Therapy is not a replacement for a criminal-justice response to a serious crime. It should not be linked to it at all. In the UK, rape counselling centres have been closing because of funding cuts linked to austerity policies; in some cases, abuse victims have been told not to access therapy before a trial as it could result in their evidence being deemed unreliable. There are other ways to “tell your story to an empathetic other” and other “empathetic others” besides therapists; they could be a relative or friend who believes you rather than instinctively doubting you or telling you all the ways you brought the situation on yourself. But none of these things are alternatives to punishment of the offender or getting them off the streets.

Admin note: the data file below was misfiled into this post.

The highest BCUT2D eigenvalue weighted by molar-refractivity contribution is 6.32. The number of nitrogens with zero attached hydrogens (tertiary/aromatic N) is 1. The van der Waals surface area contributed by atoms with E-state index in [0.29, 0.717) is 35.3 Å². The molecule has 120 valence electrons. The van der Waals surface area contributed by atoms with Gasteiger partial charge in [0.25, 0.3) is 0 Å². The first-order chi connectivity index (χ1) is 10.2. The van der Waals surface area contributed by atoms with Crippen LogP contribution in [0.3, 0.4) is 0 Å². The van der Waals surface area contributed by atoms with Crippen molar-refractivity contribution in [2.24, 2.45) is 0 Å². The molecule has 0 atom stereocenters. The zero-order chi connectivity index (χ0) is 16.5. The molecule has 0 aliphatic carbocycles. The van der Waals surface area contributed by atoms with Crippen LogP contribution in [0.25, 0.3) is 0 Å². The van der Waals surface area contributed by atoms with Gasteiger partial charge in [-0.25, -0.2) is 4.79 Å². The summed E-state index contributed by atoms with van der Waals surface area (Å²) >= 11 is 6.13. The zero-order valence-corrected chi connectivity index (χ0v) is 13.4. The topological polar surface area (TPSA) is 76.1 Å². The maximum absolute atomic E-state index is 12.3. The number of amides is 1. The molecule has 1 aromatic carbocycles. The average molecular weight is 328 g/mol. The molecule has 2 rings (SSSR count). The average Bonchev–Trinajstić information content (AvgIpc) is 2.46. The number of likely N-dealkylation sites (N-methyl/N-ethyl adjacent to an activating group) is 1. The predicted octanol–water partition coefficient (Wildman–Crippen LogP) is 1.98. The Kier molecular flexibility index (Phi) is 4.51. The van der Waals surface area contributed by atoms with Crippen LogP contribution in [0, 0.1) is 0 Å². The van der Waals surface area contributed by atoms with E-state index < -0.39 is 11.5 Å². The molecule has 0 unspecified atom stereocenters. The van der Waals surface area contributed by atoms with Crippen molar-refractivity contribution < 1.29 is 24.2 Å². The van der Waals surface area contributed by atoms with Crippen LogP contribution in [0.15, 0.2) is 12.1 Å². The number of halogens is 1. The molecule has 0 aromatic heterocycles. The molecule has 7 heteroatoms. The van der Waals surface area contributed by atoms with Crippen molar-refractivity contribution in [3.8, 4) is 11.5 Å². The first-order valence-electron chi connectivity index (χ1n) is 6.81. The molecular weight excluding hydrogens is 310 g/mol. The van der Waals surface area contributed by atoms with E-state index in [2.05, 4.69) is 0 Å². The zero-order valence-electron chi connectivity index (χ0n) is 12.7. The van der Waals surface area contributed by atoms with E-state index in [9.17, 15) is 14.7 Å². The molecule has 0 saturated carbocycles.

And the problem with using restorative justice as a substitute for a criminal-law penalty is that it assumes that the rapist is a first-time offender or is amenable to being taught the error of his ways or that learning to empathise with the suffering of his victim will necessarily ensure he never offends again. The truth is that many rapists are recidivists and that even if the victim that comes forward is his first, she might not be his last. There is more at stake than the feelings or ongoing mental health of this particular victim; everyone in society who might be a future victim has to be protected from him. There are two ways of doing this: imprison him, or kill him. And I am sceptical about empathy-based approaches to serious crime for the same reason as I am about its usefulness in tackling bullying; the offender knows that his behaviour hurts his victim; it is often the reason he does it. The traumatising effect of any of these things, of any element in a street rape, for example, is obvious. They often enjoy the power it gives them; to a torturer, like the torturer in Orwell’s 1984, ‘real’ power comes not only from making someone do what you want, but from making them suffer.